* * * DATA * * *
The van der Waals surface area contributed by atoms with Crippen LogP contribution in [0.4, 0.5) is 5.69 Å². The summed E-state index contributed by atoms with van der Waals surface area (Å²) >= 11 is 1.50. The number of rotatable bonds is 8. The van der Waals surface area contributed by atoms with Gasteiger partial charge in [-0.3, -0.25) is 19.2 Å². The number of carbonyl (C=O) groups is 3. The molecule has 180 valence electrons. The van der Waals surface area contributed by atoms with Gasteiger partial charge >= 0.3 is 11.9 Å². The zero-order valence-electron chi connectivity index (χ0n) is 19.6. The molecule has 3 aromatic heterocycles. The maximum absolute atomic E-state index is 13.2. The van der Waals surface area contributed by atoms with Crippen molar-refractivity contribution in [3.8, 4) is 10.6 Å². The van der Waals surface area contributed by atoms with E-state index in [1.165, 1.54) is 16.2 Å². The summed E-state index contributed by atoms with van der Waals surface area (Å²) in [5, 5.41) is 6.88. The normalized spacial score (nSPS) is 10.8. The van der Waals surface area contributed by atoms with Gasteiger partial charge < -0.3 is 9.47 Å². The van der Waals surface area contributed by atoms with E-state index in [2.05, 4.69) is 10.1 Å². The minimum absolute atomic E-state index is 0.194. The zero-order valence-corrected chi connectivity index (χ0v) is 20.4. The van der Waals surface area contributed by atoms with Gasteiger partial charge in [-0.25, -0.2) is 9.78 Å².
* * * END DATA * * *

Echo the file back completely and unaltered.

The van der Waals surface area contributed by atoms with Crippen LogP contribution in [0.4, 0.5) is 5.69 Å². The summed E-state index contributed by atoms with van der Waals surface area (Å²) >= 11 is 1.50. The number of rotatable bonds is 8. The van der Waals surface area contributed by atoms with Gasteiger partial charge in [-0.3, -0.25) is 19.2 Å². The number of carbonyl (C=O) groups is 3. The molecule has 180 valence electrons. The van der Waals surface area contributed by atoms with Gasteiger partial charge >= 0.3 is 11.9 Å². The zero-order valence-electron chi connectivity index (χ0n) is 19.6. The molecule has 3 aromatic heterocycles. The maximum absolute atomic E-state index is 13.2. The van der Waals surface area contributed by atoms with Crippen molar-refractivity contribution in [3.8, 4) is 10.6 Å². The van der Waals surface area contributed by atoms with E-state index in [1.165, 1.54) is 16.2 Å². The summed E-state index contributed by atoms with van der Waals surface area (Å²) in [5, 5.41) is 6.88. The normalized spacial score (nSPS) is 10.8. The van der Waals surface area contributed by atoms with Gasteiger partial charge < -0.3 is 9.47 Å². The van der Waals surface area contributed by atoms with E-state index in [2.05, 4.69) is 10.1 Å². The minimum absolute atomic E-state index is 0.194. The zero-order valence-corrected chi connectivity index (χ0v) is 20.4. The van der Waals surface area contributed by atoms with Gasteiger partial charge in [-0.25, -0.2) is 9.78 Å².